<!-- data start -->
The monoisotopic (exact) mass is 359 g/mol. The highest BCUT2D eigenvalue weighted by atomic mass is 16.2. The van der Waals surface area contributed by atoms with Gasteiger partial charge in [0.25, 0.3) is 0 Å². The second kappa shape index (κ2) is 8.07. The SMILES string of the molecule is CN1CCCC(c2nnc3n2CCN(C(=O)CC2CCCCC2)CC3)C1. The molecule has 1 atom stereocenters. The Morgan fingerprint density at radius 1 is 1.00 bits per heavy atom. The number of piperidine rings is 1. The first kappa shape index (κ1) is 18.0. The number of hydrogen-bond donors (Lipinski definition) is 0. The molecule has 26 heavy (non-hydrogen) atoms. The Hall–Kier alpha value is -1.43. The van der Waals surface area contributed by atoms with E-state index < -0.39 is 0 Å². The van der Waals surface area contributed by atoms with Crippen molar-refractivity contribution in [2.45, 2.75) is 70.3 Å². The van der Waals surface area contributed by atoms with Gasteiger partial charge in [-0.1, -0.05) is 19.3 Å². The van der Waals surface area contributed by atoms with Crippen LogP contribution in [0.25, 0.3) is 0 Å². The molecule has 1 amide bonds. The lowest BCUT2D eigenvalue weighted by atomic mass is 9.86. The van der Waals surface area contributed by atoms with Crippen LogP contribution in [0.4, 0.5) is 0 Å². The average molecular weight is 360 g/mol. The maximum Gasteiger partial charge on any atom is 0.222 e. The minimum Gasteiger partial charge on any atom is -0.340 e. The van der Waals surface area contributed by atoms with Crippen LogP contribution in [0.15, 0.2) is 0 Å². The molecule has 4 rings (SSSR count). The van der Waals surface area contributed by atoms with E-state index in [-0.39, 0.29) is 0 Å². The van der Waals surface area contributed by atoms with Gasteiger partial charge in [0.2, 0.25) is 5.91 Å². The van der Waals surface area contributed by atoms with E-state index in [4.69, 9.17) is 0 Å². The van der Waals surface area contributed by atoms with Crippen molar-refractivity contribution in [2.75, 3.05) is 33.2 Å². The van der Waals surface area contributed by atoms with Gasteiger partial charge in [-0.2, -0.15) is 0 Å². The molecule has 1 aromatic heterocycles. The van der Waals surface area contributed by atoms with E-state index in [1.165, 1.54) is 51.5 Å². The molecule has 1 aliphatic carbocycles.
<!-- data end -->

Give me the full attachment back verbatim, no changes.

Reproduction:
The monoisotopic (exact) mass is 359 g/mol. The highest BCUT2D eigenvalue weighted by atomic mass is 16.2. The van der Waals surface area contributed by atoms with Gasteiger partial charge in [0.25, 0.3) is 0 Å². The second kappa shape index (κ2) is 8.07. The SMILES string of the molecule is CN1CCCC(c2nnc3n2CCN(C(=O)CC2CCCCC2)CC3)C1. The molecule has 1 atom stereocenters. The Morgan fingerprint density at radius 1 is 1.00 bits per heavy atom. The number of piperidine rings is 1. The first kappa shape index (κ1) is 18.0. The number of hydrogen-bond donors (Lipinski definition) is 0. The molecule has 26 heavy (non-hydrogen) atoms. The Hall–Kier alpha value is -1.43. The van der Waals surface area contributed by atoms with E-state index < -0.39 is 0 Å². The van der Waals surface area contributed by atoms with Crippen molar-refractivity contribution in [2.45, 2.75) is 70.3 Å². The van der Waals surface area contributed by atoms with Gasteiger partial charge in [-0.1, -0.05) is 19.3 Å². The van der Waals surface area contributed by atoms with Crippen LogP contribution in [0.25, 0.3) is 0 Å². The molecule has 1 amide bonds. The lowest BCUT2D eigenvalue weighted by atomic mass is 9.86. The van der Waals surface area contributed by atoms with Crippen LogP contribution in [0.4, 0.5) is 0 Å². The average molecular weight is 360 g/mol. The maximum Gasteiger partial charge on any atom is 0.222 e. The minimum Gasteiger partial charge on any atom is -0.340 e. The van der Waals surface area contributed by atoms with Crippen LogP contribution in [0.15, 0.2) is 0 Å². The molecule has 4 rings (SSSR count). The van der Waals surface area contributed by atoms with E-state index in [-0.39, 0.29) is 0 Å². The van der Waals surface area contributed by atoms with Gasteiger partial charge in [0.2, 0.25) is 5.91 Å². The van der Waals surface area contributed by atoms with E-state index in [4.69, 9.17) is 0 Å². The van der Waals surface area contributed by atoms with Crippen molar-refractivity contribution in [2.75, 3.05) is 33.2 Å². The van der Waals surface area contributed by atoms with Gasteiger partial charge in [-0.2, -0.15) is 0 Å². The molecule has 1 aromatic heterocycles. The van der Waals surface area contributed by atoms with E-state index in [1.165, 1.54) is 51.5 Å². The molecule has 1 aliphatic carbocycles.